The gameplay is made up of platform based exploration with your trusty firefly, Igniculus, at your side for the majority of the adventure. There are many locations within the game, ranging from deep dungeons riddled with traps and waiting groups of enemies to ambush you, all the way to cities that float in the sky. Fairly early on you receive the ability to fly by means of a neat set of fairy wings and it is important from this point on that you always consider trying up if your way is blocked. Your companion Igniculus can help you open chests and stop traps as you progress, he can also heal you, that is of course until his light meter gets low. If you have a friend with you on the sofa (or couch for our US readers) then they can grab a pad and assist you on your quest, taking up the role of this little firefly. It’s barely necessary in open play but comes in very handy during the often intense strategic battles that take place. If you don’t have someone on the sofa then fear not, you control the little dude with the right analogue stick.
Coupled with the minute to minute platform adventure gameplay is a fantastic little Active Battle System (ABS) which is both complex and accessible. As you work your way through the story, you encounter many people willing to join you on your quest(s) and they are added to your party. All have unique abilities which will at some stage all play a role in enemy confrontations. Standard and complex functionality exists, along with lots and lots of variables, most character or enemy specific which can turn the tide of battle in an instant. Defence, attack, interrupting, setting back on the timeline, water vs fire, the list goes on and there really is now nice depth to what on the face of it is a simple turn based combat system.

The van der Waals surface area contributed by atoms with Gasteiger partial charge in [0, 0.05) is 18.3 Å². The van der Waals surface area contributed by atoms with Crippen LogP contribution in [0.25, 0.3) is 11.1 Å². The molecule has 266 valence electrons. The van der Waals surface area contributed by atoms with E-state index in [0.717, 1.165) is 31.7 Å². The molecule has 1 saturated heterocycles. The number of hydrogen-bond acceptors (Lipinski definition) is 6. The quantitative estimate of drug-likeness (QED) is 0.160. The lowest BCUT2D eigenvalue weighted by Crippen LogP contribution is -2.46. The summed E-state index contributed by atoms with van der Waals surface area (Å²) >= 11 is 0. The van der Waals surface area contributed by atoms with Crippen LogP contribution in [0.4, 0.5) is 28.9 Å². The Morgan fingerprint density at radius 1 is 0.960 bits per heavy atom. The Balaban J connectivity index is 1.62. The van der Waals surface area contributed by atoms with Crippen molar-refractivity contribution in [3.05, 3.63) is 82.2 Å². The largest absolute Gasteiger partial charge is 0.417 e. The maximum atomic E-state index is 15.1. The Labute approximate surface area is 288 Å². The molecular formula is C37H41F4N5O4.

Whilst Child of Light isn’t a difficult game generally, some tactical ability is required for later boss battles along with any situation where you face off against three powerful foes, to your two. Diving between party members to apply special debuffs on your opponents while waiting for a huge spell to cast can be a frantic experience but ultimately rewarding. It’s a wonderful feeling timing every enemy debuff, then friendly buff to perfection allowing your buffed character, whom has been slowly building up a beast of a spell to see them decimate the enemy, just before the enemy’s timer hits the mark preventing them from doing a damn thing about it.
Adding further depth to these ongoing standard battles, mini boss battles and huge boss battles is the use of some neat, light RPG elements. A reasonably complex skill tree is present for all characters and you control everything for every member of your party. Stats do auto level based on XP gained from winning enemy battles but changing their skill tree is all on you. This allows you to focus your healer on healing spells, and your mage on high elemental damage. The jewel in the crown though and a heck of a lot of use as you progress is a companion’s ability to manipulate that timer in the active battle system. Slow down an enemy to a crawl and speed up your ally allowing you to destroy opponents before they can even consider fighting back.
Finally there are Oculi (gemstones) which can be crafted and added to each character to apply passive buffs to attack and defence. Oculi are easy to find, easy to forge and can add some excellent bonuses during the life of the campaign - sadly nothing you find or forge is a game changer but they are handy all the same.
Child of Light is a delight, one of those games that comes along with a nice budget price tag but nothing within could be considered “budget”. Bursting at the seams with creativity, an excellent fantasy based story, silly yet entertaining script and a fine battle system make for an engaging if not truly taxing adventure. If you like a fantasy rich turn based RPG you’d be an absolute fool not to buy Child of Light.